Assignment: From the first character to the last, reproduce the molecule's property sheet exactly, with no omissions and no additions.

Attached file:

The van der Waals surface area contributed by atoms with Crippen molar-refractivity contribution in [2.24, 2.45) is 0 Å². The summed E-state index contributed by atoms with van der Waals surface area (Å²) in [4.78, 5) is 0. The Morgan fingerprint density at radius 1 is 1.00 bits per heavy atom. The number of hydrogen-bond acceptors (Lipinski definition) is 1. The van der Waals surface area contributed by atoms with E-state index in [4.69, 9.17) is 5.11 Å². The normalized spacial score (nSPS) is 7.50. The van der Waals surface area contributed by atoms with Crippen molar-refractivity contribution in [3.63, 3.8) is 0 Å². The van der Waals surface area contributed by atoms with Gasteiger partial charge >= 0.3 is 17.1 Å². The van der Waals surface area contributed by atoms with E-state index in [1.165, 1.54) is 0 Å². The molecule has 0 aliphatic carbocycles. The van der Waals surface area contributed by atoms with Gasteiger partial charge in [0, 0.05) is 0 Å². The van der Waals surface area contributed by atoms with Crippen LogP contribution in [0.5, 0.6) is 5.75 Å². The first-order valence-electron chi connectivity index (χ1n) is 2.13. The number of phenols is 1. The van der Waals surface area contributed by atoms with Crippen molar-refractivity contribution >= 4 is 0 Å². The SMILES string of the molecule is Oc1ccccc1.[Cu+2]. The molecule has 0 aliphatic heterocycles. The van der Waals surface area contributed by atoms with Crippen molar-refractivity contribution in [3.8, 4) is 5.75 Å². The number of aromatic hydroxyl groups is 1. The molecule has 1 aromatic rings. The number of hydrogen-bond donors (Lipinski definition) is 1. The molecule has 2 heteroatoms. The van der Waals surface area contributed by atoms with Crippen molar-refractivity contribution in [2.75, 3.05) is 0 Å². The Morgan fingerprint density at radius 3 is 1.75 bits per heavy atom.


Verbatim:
The van der Waals surface area contributed by atoms with Crippen molar-refractivity contribution in [2.24, 2.45) is 0 Å². The summed E-state index contributed by atoms with van der Waals surface area (Å²) in [4.78, 5) is 0. The Morgan fingerprint density at radius 1 is 1.00 bits per heavy atom. The number of hydrogen-bond acceptors (Lipinski definition) is 1. The van der Waals surface area contributed by atoms with E-state index in [4.69, 9.17) is 5.11 Å². The normalized spacial score (nSPS) is 7.50. The van der Waals surface area contributed by atoms with Crippen molar-refractivity contribution in [3.63, 3.8) is 0 Å². The van der Waals surface area contributed by atoms with Gasteiger partial charge >= 0.3 is 17.1 Å². The van der Waals surface area contributed by atoms with E-state index in [1.165, 1.54) is 0 Å². The molecule has 0 aliphatic carbocycles. The van der Waals surface area contributed by atoms with Gasteiger partial charge in [0, 0.05) is 0 Å². The van der Waals surface area contributed by atoms with Crippen LogP contribution in [0.5, 0.6) is 5.75 Å². The first-order valence-electron chi connectivity index (χ1n) is 2.13. The number of phenols is 1. The van der Waals surface area contributed by atoms with Crippen molar-refractivity contribution >= 4 is 0 Å². The SMILES string of the molecule is Oc1ccccc1.[Cu+2]. The molecule has 0 aliphatic heterocycles. The van der Waals surface area contributed by atoms with Crippen molar-refractivity contribution in [3.8, 4) is 5.75 Å². The number of aromatic hydroxyl groups is 1. The molecule has 1 aromatic rings. The number of hydrogen-bond donors (Lipinski definition) is 1. The molecule has 2 heteroatoms. The van der Waals surface area contributed by atoms with Crippen molar-refractivity contribution in [2.75, 3.05) is 0 Å². The Morgan fingerprint density at radius 3 is 1.75 bits per heavy atom.